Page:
Sanxiantai Dragon Bridge in Taitung,Taiwan
Sanxiantai Dragon Bridge is a long foot bridge connecting the main island of Taiwan with Sanxiantai Island. Sanxiantai means “Platform of the three immortals.” Sanxiantai Island has three extremely large rocks on the island. It is these rocks that have spawned the many legends about three Chinese saints. Lu Dong Bin, the most widely known among the group of deities known as the Eight Immortals is said to have lived during the Tang Dynasty (AD750). Li TieGuai is said to have lived during the Western Zhou period, and is best known for his meditation practices. He Xian Gu was said to have lived during the 7th century AD. According to the Taoist legends she encountered the Immortal Lu Dong Bin who gave her a peach and told her, “You shall become an immortal if you eat it”.
Sanxiantai Island has a very unique shape. The area is best known for its long footbridge that connects the eastern coast of the main Island of Taiwan with the outer Island of Sanxiantai. The Sanxiantai Dragon Bridge was completed in 1987. Before this time the Island of Sanxiantai could only be reached during low tide. Sanxiantai Dragon Bridge has 8 segments that are designed in the shape of waves and resembles a prostrate sea dragon. Sanxiantai Dragon Bridge has become a famous landmark on Taiwan’s East Coast.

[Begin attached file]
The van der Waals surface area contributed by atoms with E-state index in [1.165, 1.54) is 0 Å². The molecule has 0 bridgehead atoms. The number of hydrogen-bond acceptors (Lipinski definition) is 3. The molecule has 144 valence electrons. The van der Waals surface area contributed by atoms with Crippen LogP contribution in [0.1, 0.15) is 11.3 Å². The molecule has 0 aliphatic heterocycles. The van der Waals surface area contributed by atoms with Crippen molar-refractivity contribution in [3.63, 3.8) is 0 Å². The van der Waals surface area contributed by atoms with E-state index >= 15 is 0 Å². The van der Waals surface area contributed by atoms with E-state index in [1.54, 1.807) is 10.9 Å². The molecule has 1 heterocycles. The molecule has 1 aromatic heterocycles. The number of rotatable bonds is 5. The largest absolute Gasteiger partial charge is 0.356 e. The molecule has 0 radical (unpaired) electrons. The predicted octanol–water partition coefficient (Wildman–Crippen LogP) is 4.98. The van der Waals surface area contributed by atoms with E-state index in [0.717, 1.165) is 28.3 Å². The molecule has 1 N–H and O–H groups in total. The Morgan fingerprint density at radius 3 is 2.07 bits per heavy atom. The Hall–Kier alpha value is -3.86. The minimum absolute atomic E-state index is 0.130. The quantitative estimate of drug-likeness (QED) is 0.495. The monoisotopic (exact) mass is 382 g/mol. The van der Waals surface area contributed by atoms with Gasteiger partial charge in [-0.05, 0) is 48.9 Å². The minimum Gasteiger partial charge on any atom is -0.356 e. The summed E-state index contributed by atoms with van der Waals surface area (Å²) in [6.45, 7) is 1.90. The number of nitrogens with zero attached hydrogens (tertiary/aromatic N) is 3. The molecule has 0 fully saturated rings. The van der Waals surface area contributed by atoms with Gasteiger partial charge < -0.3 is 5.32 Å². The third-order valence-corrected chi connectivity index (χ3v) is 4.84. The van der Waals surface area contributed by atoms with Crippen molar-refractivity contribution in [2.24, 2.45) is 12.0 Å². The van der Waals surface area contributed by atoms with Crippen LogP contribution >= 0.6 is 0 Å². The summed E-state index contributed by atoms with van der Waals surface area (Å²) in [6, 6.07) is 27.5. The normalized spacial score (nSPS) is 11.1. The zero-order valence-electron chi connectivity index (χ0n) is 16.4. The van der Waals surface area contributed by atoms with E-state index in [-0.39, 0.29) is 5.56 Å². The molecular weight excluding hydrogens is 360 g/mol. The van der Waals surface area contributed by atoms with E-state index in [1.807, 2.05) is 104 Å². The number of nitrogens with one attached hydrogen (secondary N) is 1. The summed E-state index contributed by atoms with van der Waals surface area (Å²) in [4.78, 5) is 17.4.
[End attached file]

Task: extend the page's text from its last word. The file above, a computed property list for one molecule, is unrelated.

While at the Scenic Area you might enjoy spending a few minutes at the pebble beach, before walking across this eight arch bridge. Sanxiantai Dragon Bridge is a healthy walk, so plan on enjoying the beach, upon your arrival, resting up for the rest of your island adventure. After taking your short rest on the beach of Sanxiantai Island, you can then trek along the many trails of the island. The main trail takes about 2 hours to walk at a moderate walking speed, taking time to sightsee along the way. If you are planning on making this trek, remember to wear proper shoes, not beach flip flops! The many rocks are fascinating and there is a beautiful lighthouse on the other side of the island. Enjoy the many protected areas of rock and native palms that live and flourish on Sanxiantai. And, remember to save a little energy for the walk back across the bridge to the Scenic Area.
I hope to see you soon at the Sanxiantai Daragon Bridge. Please check out our web site for other articles on the eastern coast of Taiwan.